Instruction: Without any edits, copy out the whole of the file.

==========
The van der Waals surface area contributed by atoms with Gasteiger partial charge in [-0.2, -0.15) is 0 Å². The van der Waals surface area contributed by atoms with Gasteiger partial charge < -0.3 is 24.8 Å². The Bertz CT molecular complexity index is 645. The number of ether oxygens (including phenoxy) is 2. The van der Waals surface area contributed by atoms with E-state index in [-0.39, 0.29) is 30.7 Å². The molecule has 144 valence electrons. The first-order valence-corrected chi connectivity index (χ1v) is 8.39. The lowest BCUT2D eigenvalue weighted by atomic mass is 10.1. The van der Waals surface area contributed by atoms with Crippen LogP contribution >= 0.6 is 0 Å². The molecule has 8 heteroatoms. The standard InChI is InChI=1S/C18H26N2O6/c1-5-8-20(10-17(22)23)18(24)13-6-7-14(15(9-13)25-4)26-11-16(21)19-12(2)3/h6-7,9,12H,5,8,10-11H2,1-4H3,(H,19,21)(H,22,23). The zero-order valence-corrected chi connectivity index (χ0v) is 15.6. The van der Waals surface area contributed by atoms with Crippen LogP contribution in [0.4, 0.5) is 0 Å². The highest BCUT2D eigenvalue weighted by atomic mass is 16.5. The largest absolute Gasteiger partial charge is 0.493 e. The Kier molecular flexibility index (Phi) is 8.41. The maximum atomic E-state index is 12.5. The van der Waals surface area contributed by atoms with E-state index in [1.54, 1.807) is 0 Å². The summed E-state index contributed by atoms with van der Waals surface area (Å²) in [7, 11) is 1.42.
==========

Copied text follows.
The van der Waals surface area contributed by atoms with Gasteiger partial charge in [-0.2, -0.15) is 0 Å². The van der Waals surface area contributed by atoms with Gasteiger partial charge < -0.3 is 24.8 Å². The Bertz CT molecular complexity index is 645. The number of ether oxygens (including phenoxy) is 2. The van der Waals surface area contributed by atoms with E-state index in [-0.39, 0.29) is 30.7 Å². The molecule has 144 valence electrons. The first-order valence-corrected chi connectivity index (χ1v) is 8.39. The lowest BCUT2D eigenvalue weighted by atomic mass is 10.1. The van der Waals surface area contributed by atoms with Crippen LogP contribution >= 0.6 is 0 Å². The molecule has 8 heteroatoms. The standard InChI is InChI=1S/C18H26N2O6/c1-5-8-20(10-17(22)23)18(24)13-6-7-14(15(9-13)25-4)26-11-16(21)19-12(2)3/h6-7,9,12H,5,8,10-11H2,1-4H3,(H,19,21)(H,22,23). The zero-order valence-corrected chi connectivity index (χ0v) is 15.6. The van der Waals surface area contributed by atoms with Crippen LogP contribution in [0.4, 0.5) is 0 Å². The highest BCUT2D eigenvalue weighted by atomic mass is 16.5. The largest absolute Gasteiger partial charge is 0.493 e. The Kier molecular flexibility index (Phi) is 8.41. The maximum atomic E-state index is 12.5. The van der Waals surface area contributed by atoms with E-state index in [1.54, 1.807) is 0 Å². The summed E-state index contributed by atoms with van der Waals surface area (Å²) in [7, 11) is 1.42.